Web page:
The Planning & Zoning commission reviewed a pre-application on July 15 to develop 1141 King Street as cluster housing with six detached dwellings, a community barn, community basketball area, and a “solar array” of 1,084 panels on one acre of the 19-acre parcel, which is in the 4-acre zone.
The idea was “to create a carbon neutral development.”
Per the pre-application, the existing single family house and the horse barn on the property would both be demolished.
The commission pushed back on the solar array, saying they didn’t want it in the proposed open space area.
“I don’t think the local fauna would appreciate it,” said commission chair Margarita Alban of the solar array.
Also they asked the application to consider proposing five homes instead of six, and to make the housing stock more varied in size than six 10,000+ sq ft homes.
Commissioner Nick Macri asked about the septic system. Attorney Heagney said the applicant had hired Tighe & Bond for tests, which came back positive.
“Before we even got here with you we wanted to know, can you put a septic system on this property, because if the answer to that is no, what’s the point of having this conversation?” Heagney said.
Macri asked about the one acre solar array.
“The question is what does it actually do? Is it providing energy to the homes? Does it power their septic pumps? Is a solar array of that size actually a detriment to the conservation area – the open space? Because once they’re in, are we sacrificing the ground they’re on?”
Heagney talked about the balance of global energy and preserving conservation land.
“These are hefty houses. If you were coming to us with a cluster development that provided housing diversity, I personally might be more open to greater density, but to have six 10,000 sq ft houses on less than the standard acreage allowed doesn’t do anything in terms of the POCD or the Town,” Alban said. “Go back and consider five houses, and if you want the solar array, do it on the roofs.”
Macri said a 10,000 sq ft house was significant in terms of its energy use and that smaller houses would be more energy efficient.
“The average family in the US lives in 2,000 sq ft or less,” he said.
Alban said smaller houses would attract a different group of people than are attracted to a 10,000 sq ft house. The POCD goal is to create housing diversity.
She said the applicant might be able to build more houses if they were attainable to younger families or downsizers.
“That’s an objective the town has because we have such expensive housing. That might trouble you because it would give you more traffic on the access road, (but) it’s a wide enough access road. As of right, they could do five houses.”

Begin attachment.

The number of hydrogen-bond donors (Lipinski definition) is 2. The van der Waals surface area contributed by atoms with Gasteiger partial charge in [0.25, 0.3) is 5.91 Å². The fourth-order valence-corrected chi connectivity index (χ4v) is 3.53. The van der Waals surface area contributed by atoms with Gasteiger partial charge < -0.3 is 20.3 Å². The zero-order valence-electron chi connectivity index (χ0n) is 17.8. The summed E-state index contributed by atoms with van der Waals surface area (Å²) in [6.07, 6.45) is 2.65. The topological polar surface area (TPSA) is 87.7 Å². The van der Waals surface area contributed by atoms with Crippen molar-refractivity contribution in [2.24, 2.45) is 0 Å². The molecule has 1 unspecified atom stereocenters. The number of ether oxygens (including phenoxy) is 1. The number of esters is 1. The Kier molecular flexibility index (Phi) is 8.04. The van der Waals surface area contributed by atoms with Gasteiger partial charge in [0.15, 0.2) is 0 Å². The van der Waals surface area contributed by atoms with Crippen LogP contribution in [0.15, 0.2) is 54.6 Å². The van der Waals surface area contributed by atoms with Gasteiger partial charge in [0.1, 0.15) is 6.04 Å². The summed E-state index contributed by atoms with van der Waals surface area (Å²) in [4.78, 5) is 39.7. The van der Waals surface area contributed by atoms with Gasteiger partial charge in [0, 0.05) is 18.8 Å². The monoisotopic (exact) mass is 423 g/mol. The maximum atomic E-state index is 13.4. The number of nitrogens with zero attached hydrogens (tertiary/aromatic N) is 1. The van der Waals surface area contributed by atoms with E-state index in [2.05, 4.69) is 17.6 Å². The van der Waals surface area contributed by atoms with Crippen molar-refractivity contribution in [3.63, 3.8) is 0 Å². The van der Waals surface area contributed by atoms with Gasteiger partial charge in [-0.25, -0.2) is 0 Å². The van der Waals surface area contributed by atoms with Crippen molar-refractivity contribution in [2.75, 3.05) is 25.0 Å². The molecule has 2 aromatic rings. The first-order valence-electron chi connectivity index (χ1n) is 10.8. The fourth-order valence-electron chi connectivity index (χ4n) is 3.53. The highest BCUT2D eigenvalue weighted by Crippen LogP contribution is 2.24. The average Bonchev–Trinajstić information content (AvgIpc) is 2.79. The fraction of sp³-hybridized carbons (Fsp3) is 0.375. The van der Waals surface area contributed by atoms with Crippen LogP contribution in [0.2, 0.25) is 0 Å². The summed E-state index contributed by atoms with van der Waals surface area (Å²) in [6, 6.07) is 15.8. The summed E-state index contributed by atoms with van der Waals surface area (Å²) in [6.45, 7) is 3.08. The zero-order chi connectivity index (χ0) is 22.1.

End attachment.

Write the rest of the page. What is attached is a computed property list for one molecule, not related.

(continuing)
“If you had 4,000 sq ft houses, we might be more open,” she said. “You’re downsizing the acreage. You’re not meeting real goals for the town here.”
“Your point is well taken about conservation land and greenways, particularly with the Audubon to the east and the school to the north,” Heagney said, referring to Convent of the Sacred Heart.
“Public at 21-29, ‘AKA 6107’ does allow for the provision of cluster housing, but I would not say you are hitting that goal with this application,” Alban said. “This isn’t really cluster. This is 10,000 sq ft houses on 3 acres.”
She also said she’d like to hear public comment, considering the application involves a zoning change relating to the POCD.
A neighbor at 1145-1147 King Street said he was concerned about the solar panels being on the ground.
“Right now it is pretty much a giant butterfly sanctuary field of wetlands, and to have it marred with 1,084 solar panels isn’t necessarily a visual improvement,” he said.
Fadi Yanni, a resident of the Chieftans development across the street, asked about the access lane.
“It’s an old lane that starts with pavement and currently has dirt path leading up to the existing structure – the house, the barn and swimming pool. I’m curious how you’d widen the lane to direct inbound and outbound traffic. With this development there will be all kinds of services – landscapers, residents coming back and forth to the property, and how you will enhance what we have today, which is a very tranquil environment.”
“We would be moving to the direction of living on a roadway where it will no longer be tranquil, there are wetlands on this lane. Doubling the width of (the access road), I would anticipate how you would do that?”
Attorney Heagney said there is just one access road to the property and it is via a 33 ft wide strip that would need to be widened.
“We’d probably be in the 18-20 ft wide paved area to meet the town’s requirement of an access road. We could configure it so that there is adequate screening between the homes and Chieftans,” he said, adding that the roadway would be similar of the one at Chieftans and would not generate a great deal of activity. He said the applicant was working with an engineer to reconfigure the roadway vis a vis the wetlands.